Kshs

4,419

Kshs

969

Annual average cost of running a bank account (about $44)

Average cost of closing an account is Kshs 969 ($9.7)

FinAccess results, digging deeper into the nature and extent of financial inclusion gaps. The study identified seven segments of the population who have unmet financial needs while at the same time presenting viable business cases for financial services providers and offering potential for economic growth. These include market farmers (local and regional), businesses (small urban and sophisticated), urban aspirational youth and two employed segments (urban wage earners and public sector employees). The study suggests that these segments can be better served through an ecosystem approach that integrates finance with investments in infrastructure value chain strengthening and improved human capability (skills building and health), and which leverages social as well as digital networks. FSD also released a cost of banking report which highlighted the quality of financial services offered by the banking sector. The study found that the annual average cost of running a bank account is Kshs 4,419 (about $44) and Kshs 969 ($9.7) is the cost to close one, although digital channels offer significant cost savings to customers. While banks are making an effort to treat their customers better, the study found that there are gaps in price transparency and suitability of advice. Lastly, FSD Kenya released a deep dive analysis of Kenya’s digital credit market based on FinAccess data, as well as an audit of digital credit providers. We found that over six million Kenyans have borrowed at least one digital loan and that digital credit is increasingly used to finance non-routine needs such as school fees and healthcare. However, the expansion of digital credit and the proliferation of digital lenders has drawn attention to wider consumer protection issues such as credit pricing, credit information sharing, data privacy and ownership, inadequate regulation, and debt stress.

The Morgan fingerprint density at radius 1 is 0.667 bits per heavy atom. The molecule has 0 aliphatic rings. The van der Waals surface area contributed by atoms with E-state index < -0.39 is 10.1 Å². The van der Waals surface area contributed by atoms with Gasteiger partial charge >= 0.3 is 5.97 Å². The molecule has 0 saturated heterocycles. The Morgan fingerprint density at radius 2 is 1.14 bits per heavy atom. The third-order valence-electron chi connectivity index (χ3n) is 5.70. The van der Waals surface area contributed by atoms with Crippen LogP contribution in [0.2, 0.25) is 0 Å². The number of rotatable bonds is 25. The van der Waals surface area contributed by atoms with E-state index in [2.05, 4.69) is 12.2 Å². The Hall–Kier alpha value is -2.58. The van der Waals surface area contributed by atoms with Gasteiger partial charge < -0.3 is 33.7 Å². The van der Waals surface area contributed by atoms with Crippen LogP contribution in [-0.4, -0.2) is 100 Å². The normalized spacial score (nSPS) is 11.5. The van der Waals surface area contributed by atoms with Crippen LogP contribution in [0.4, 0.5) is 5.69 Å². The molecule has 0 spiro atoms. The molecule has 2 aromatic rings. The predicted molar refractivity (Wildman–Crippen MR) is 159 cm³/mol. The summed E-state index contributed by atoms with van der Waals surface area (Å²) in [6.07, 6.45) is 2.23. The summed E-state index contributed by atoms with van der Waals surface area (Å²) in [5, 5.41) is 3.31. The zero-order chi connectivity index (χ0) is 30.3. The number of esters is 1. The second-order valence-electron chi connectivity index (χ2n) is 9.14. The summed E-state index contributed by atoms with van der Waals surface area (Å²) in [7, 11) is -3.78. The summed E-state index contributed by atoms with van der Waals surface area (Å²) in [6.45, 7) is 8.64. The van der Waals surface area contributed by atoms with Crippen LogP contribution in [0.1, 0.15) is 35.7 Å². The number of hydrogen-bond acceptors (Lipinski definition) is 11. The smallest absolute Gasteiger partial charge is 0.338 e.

2019 Annual Report

FSD

4

How Inclusive is Kenya’s Financial landscape? Results from the 2019 FinAccess Household Survey

Kenya’s financial services landscape is one of rapid change. According to FinAccess 2019, 83% of adult Kenyans own a formal financial account. The past few years have seen a substantial shift towards digitisation not only in payments, but also in the use of digital savings and credit. How have these impressive achievements contributed to Kenya’s development objectives; and for whom? The mobile money revolution leveraged a fast spreading mobile telephone communications network to develop